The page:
It’s about 24 hours since glass was smashed at the Santa Maria Town Center and a dozen thrill seekers tore through the building, smashing liquor bottles and windows, with a couple even getting away with merchandise looted from at least one store. I’m typing this from home where I have been since before the 9 p.m. curfew imposed by Mayor Alice Patino, which is understandable given the circumstances.
As someone who reported on the events at Cook and Broadway three separate times during the day for my website and YouTube channel, it’s been a huge disappointment to see local media and angry online commenters focus solely on the actions of very few individuals late into the night and ignore the message of the activists who showed in the hundreds to march in solidarity with the Black Lives Matter movement. But it was nice to see yesterday that somebody got the message—the Santa Maria Police Department.
I commend the SMPD for refraining from escalating actions against the protestors as they continued their demonstration in the intersection, an act of civil disobedience that backed up traffic and certainly annoyed more than a few people, because we’ve seen clearly how police officers have responded to peaceful protestors across the nation.
Riot officers have fired tear gas canisters and plastic pellets wantonly at citizens and journalists, shoved the elderly to the ground, spraying children with mace, and driven vehicles into crowds. Some have even used bullets, killing Americans who are calling on reform in the way law enforcement use restraint. This escalation nationwide has clearly elevated the aggressiveness and rage of protestors, and though not in every case of destruction and looting, spurred peaceful protests into full blown riots.
In San Luis Obispo, our neighbor to the north, young activists ran in fear as San Luis Obispo Police Department officers fired tear gas their way.
The SMPD, thankfully, did none of that.
Clearly, in Santa Maria, as the activists dwindled and the sun went down, another group of rowdy opportunists descended on Cook and Broadway to take advantage of the situation while many just watched the mayhem. I believe the SMPD, which had officers at the mall minutes after the vandalism began, could have instigated a much more destructive response had they arrived with riot gear and tear gas earlier in the night.
But it would have proven that the pleas of the conscientious activists involved in the actual protest earlier in the day fell on deaf ears. Like the young man I spoke to who was attending his first ever protest, who said, “I hope people just take the message … that they can think about the things they talk about within their own circles, because I know behind closed doors people are different, that they can be racist. I just hope they can take that into account, stop being like that, and educate their friends and family about how ignorant it is to be that way.”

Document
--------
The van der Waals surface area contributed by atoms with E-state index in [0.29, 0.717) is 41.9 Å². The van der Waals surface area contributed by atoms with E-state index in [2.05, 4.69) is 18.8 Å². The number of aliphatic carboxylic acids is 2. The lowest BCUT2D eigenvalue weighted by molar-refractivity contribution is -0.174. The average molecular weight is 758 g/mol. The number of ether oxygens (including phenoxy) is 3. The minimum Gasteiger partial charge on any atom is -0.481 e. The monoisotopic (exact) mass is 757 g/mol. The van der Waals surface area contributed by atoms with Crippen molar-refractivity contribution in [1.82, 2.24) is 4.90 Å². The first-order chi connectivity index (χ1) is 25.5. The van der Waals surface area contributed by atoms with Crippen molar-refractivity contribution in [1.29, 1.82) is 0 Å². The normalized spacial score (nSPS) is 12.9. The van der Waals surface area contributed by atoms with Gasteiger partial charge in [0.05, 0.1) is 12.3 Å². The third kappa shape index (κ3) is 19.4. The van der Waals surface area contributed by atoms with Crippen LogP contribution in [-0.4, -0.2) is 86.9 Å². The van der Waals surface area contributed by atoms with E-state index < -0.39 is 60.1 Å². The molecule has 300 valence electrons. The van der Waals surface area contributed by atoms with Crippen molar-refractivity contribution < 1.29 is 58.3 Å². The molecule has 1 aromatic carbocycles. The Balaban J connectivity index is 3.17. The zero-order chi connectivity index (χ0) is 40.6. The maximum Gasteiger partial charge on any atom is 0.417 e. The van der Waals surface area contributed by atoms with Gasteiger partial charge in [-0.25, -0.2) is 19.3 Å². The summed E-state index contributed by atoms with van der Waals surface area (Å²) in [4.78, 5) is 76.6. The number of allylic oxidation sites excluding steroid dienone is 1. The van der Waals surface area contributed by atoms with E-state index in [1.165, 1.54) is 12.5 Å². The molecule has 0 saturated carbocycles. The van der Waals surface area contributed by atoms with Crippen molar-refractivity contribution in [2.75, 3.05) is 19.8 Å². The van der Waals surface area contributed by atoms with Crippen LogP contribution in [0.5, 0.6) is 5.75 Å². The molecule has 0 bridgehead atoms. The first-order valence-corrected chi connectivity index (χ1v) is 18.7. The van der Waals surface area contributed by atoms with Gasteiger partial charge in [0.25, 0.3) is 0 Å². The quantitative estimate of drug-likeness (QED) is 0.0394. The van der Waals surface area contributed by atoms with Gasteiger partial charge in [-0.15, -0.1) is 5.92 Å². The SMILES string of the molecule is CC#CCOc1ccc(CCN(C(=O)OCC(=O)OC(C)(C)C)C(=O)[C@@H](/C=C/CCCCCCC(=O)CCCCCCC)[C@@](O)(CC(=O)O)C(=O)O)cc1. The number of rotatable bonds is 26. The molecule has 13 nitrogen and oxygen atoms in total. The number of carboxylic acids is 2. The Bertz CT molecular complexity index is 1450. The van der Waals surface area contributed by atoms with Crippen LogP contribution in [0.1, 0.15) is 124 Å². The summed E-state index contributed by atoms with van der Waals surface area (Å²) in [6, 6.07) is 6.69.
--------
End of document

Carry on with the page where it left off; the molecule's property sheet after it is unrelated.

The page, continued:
The SMPD was nearby, of course, to maintain order, but they gave a respectful distance to the protestors, many of whom were cathartically expressing their pain. To me, it signifies a wise and measured response. Property can be replaced, human lives cannot.
And for everyone choosing to focus on the negative actions of a few, and not the outpouring of the many who marched and voiced their support for the Black Lives Matter movement, I would ask you to consider the history. As an indigenous woman I interviewed said, we have to recognize the history of white supremacy and its affects on societies across the world, in North and South America, and especially in our home here in the United States. We must recognize the painful truth about and how white Americans have structured power not just for themselves, but against those they deemed “other.”
The epicenter of the protest was the Santa Maria City Hall, named the George Hobbs Civic Center, after the city’s former mayor whose remarks still leave scars on our Hispanic population. While that is part of Santa Maria’s legacy, so is the compassion and patience our police department and city leadership have shown in the wake of Sunday’s events.
Though the actions of a few who disrespected the property at the mall and the flag that hangs at City Hall left a mark as well, proactive community members were there to help pick up the pieces, fly the flag, and move us forward again. Even as our community is reeling from an ongoing pandemic and the economic fallout from it, we can find some togetherness in moving forward through the national tragedy of police brutality, and with the SMPD demonstrating a clear willingness to respect that endeavor.
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